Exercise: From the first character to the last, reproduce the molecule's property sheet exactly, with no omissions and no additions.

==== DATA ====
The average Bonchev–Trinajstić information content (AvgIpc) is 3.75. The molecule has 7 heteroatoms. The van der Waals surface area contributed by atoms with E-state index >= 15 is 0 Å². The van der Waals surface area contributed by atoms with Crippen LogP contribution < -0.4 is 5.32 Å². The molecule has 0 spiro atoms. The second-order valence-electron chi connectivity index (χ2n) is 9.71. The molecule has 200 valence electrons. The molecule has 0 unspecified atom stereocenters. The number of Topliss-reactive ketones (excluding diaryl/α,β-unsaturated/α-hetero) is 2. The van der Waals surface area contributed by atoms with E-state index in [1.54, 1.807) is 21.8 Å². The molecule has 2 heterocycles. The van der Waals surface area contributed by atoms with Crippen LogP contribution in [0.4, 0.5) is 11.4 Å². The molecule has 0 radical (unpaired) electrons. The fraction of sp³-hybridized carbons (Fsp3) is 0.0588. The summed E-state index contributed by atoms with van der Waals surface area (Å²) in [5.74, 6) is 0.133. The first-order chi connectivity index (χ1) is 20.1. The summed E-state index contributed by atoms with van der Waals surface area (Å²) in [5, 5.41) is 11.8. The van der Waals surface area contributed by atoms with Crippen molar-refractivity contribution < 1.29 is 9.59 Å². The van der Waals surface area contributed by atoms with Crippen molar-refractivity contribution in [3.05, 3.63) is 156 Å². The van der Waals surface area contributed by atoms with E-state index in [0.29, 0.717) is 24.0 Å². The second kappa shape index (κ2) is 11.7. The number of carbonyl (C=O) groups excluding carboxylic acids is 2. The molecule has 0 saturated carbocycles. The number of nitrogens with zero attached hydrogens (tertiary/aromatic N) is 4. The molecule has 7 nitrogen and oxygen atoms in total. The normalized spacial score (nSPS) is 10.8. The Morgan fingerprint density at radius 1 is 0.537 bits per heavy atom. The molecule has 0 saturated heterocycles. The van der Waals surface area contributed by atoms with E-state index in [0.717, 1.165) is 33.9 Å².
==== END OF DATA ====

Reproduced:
The average Bonchev–Trinajstić information content (AvgIpc) is 3.75. The molecule has 7 heteroatoms. The van der Waals surface area contributed by atoms with E-state index >= 15 is 0 Å². The van der Waals surface area contributed by atoms with Crippen LogP contribution < -0.4 is 5.32 Å². The molecule has 0 spiro atoms. The second-order valence-electron chi connectivity index (χ2n) is 9.71. The molecule has 200 valence electrons. The molecule has 0 unspecified atom stereocenters. The number of Topliss-reactive ketones (excluding diaryl/α,β-unsaturated/α-hetero) is 2. The van der Waals surface area contributed by atoms with E-state index in [1.54, 1.807) is 21.8 Å². The molecule has 2 heterocycles. The van der Waals surface area contributed by atoms with Crippen LogP contribution in [0.4, 0.5) is 11.4 Å². The molecule has 0 radical (unpaired) electrons. The fraction of sp³-hybridized carbons (Fsp3) is 0.0588. The summed E-state index contributed by atoms with van der Waals surface area (Å²) in [5.74, 6) is 0.133. The first-order chi connectivity index (χ1) is 20.1. The summed E-state index contributed by atoms with van der Waals surface area (Å²) in [5, 5.41) is 11.8. The van der Waals surface area contributed by atoms with Crippen molar-refractivity contribution < 1.29 is 9.59 Å². The van der Waals surface area contributed by atoms with Crippen molar-refractivity contribution in [3.05, 3.63) is 156 Å². The van der Waals surface area contributed by atoms with E-state index in [0.29, 0.717) is 24.0 Å². The second kappa shape index (κ2) is 11.7. The number of carbonyl (C=O) groups excluding carboxylic acids is 2. The molecule has 0 saturated carbocycles. The number of nitrogens with zero attached hydrogens (tertiary/aromatic N) is 4. The molecule has 7 nitrogen and oxygen atoms in total. The normalized spacial score (nSPS) is 10.8. The Morgan fingerprint density at radius 1 is 0.537 bits per heavy atom. The molecule has 0 saturated heterocycles. The van der Waals surface area contributed by atoms with E-state index in [0.717, 1.165) is 33.9 Å².